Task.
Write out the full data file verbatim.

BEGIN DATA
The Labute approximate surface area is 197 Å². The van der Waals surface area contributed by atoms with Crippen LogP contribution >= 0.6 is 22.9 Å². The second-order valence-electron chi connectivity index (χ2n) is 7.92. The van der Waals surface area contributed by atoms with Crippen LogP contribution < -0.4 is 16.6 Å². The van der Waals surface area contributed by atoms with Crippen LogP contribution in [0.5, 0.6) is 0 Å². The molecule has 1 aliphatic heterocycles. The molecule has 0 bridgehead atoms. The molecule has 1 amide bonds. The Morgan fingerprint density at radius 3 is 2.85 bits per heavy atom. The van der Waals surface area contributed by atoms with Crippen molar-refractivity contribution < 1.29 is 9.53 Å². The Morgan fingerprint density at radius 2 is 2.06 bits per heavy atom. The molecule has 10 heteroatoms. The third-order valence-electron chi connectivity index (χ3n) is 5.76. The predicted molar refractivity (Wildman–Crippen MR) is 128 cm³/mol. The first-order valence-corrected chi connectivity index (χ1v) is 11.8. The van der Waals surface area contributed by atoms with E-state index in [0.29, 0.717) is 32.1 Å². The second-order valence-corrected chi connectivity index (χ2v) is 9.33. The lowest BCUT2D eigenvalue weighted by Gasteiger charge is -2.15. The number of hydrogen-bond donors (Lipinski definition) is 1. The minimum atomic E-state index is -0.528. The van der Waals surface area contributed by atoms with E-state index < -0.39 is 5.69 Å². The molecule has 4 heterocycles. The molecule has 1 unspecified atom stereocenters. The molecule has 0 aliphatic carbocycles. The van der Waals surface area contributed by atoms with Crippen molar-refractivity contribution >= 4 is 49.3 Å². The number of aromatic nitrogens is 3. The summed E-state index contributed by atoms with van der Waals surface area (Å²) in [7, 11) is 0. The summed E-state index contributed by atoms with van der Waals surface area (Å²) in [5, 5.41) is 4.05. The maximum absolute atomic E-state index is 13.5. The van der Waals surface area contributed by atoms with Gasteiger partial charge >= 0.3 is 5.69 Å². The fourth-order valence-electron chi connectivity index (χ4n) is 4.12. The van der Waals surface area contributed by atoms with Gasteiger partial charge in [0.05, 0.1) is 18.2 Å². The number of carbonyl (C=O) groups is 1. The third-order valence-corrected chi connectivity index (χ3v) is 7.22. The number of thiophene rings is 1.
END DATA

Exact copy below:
The Labute approximate surface area is 197 Å². The van der Waals surface area contributed by atoms with Crippen LogP contribution >= 0.6 is 22.9 Å². The second-order valence-electron chi connectivity index (χ2n) is 7.92. The van der Waals surface area contributed by atoms with Crippen LogP contribution < -0.4 is 16.6 Å². The van der Waals surface area contributed by atoms with Crippen LogP contribution in [0.5, 0.6) is 0 Å². The molecule has 1 aliphatic heterocycles. The molecule has 0 bridgehead atoms. The molecule has 1 amide bonds. The Morgan fingerprint density at radius 3 is 2.85 bits per heavy atom. The van der Waals surface area contributed by atoms with Crippen molar-refractivity contribution < 1.29 is 9.53 Å². The Morgan fingerprint density at radius 2 is 2.06 bits per heavy atom. The molecule has 10 heteroatoms. The third-order valence-electron chi connectivity index (χ3n) is 5.76. The predicted molar refractivity (Wildman–Crippen MR) is 128 cm³/mol. The first-order valence-corrected chi connectivity index (χ1v) is 11.8. The van der Waals surface area contributed by atoms with E-state index in [0.29, 0.717) is 32.1 Å². The second-order valence-corrected chi connectivity index (χ2v) is 9.33. The lowest BCUT2D eigenvalue weighted by Gasteiger charge is -2.15. The number of hydrogen-bond donors (Lipinski definition) is 1. The minimum atomic E-state index is -0.528. The van der Waals surface area contributed by atoms with E-state index < -0.39 is 5.69 Å². The molecule has 4 heterocycles. The molecule has 1 unspecified atom stereocenters. The molecule has 0 aliphatic carbocycles. The van der Waals surface area contributed by atoms with Crippen molar-refractivity contribution >= 4 is 49.3 Å². The number of aromatic nitrogens is 3. The summed E-state index contributed by atoms with van der Waals surface area (Å²) in [7, 11) is 0. The summed E-state index contributed by atoms with van der Waals surface area (Å²) in [5, 5.41) is 4.05. The maximum absolute atomic E-state index is 13.5. The van der Waals surface area contributed by atoms with Gasteiger partial charge >= 0.3 is 5.69 Å². The fourth-order valence-electron chi connectivity index (χ4n) is 4.12. The van der Waals surface area contributed by atoms with Gasteiger partial charge in [0.05, 0.1) is 18.2 Å². The number of carbonyl (C=O) groups is 1. The third-order valence-corrected chi connectivity index (χ3v) is 7.22. The number of thiophene rings is 1.